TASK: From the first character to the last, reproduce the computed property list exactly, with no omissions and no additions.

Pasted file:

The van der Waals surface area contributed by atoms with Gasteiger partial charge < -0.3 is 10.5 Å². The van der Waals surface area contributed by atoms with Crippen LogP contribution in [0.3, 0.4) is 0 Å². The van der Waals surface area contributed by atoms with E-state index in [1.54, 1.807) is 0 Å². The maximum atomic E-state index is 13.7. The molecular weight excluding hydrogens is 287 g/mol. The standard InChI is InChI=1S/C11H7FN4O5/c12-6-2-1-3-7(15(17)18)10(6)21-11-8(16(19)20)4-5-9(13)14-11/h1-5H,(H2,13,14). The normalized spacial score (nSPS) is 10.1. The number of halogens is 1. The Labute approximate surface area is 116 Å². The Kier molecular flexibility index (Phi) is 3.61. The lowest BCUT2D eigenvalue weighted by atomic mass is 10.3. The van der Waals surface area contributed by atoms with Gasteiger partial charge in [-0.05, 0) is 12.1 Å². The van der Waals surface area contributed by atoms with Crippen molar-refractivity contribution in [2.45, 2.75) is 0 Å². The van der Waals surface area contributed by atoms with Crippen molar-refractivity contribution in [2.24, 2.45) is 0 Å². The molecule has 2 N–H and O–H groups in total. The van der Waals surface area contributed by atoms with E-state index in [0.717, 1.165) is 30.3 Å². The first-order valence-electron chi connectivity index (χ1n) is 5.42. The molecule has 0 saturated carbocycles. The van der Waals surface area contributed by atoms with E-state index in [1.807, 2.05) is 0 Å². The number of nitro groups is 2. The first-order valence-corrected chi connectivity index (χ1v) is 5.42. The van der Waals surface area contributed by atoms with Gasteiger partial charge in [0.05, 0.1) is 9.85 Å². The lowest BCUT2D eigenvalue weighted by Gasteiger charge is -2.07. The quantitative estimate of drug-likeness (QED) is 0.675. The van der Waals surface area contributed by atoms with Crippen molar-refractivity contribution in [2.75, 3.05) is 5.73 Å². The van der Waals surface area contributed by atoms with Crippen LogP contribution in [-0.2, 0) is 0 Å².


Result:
The van der Waals surface area contributed by atoms with Gasteiger partial charge < -0.3 is 10.5 Å². The van der Waals surface area contributed by atoms with Crippen LogP contribution in [0.3, 0.4) is 0 Å². The van der Waals surface area contributed by atoms with E-state index in [1.54, 1.807) is 0 Å². The maximum atomic E-state index is 13.7. The molecular weight excluding hydrogens is 287 g/mol. The standard InChI is InChI=1S/C11H7FN4O5/c12-6-2-1-3-7(15(17)18)10(6)21-11-8(16(19)20)4-5-9(13)14-11/h1-5H,(H2,13,14). The normalized spacial score (nSPS) is 10.1. The number of halogens is 1. The Labute approximate surface area is 116 Å². The Kier molecular flexibility index (Phi) is 3.61. The lowest BCUT2D eigenvalue weighted by atomic mass is 10.3. The van der Waals surface area contributed by atoms with Gasteiger partial charge in [-0.05, 0) is 12.1 Å². The van der Waals surface area contributed by atoms with Crippen molar-refractivity contribution in [2.45, 2.75) is 0 Å². The van der Waals surface area contributed by atoms with Crippen molar-refractivity contribution in [2.24, 2.45) is 0 Å². The molecule has 2 N–H and O–H groups in total. The van der Waals surface area contributed by atoms with E-state index in [0.717, 1.165) is 30.3 Å². The first-order valence-electron chi connectivity index (χ1n) is 5.42. The molecule has 0 saturated carbocycles. The van der Waals surface area contributed by atoms with E-state index in [1.807, 2.05) is 0 Å². The number of nitro groups is 2. The first-order valence-corrected chi connectivity index (χ1v) is 5.42. The van der Waals surface area contributed by atoms with Gasteiger partial charge in [0.05, 0.1) is 9.85 Å². The lowest BCUT2D eigenvalue weighted by Gasteiger charge is -2.07. The quantitative estimate of drug-likeness (QED) is 0.675. The van der Waals surface area contributed by atoms with Crippen molar-refractivity contribution in [2.75, 3.05) is 5.73 Å². The van der Waals surface area contributed by atoms with Crippen LogP contribution in [-0.2, 0) is 0 Å².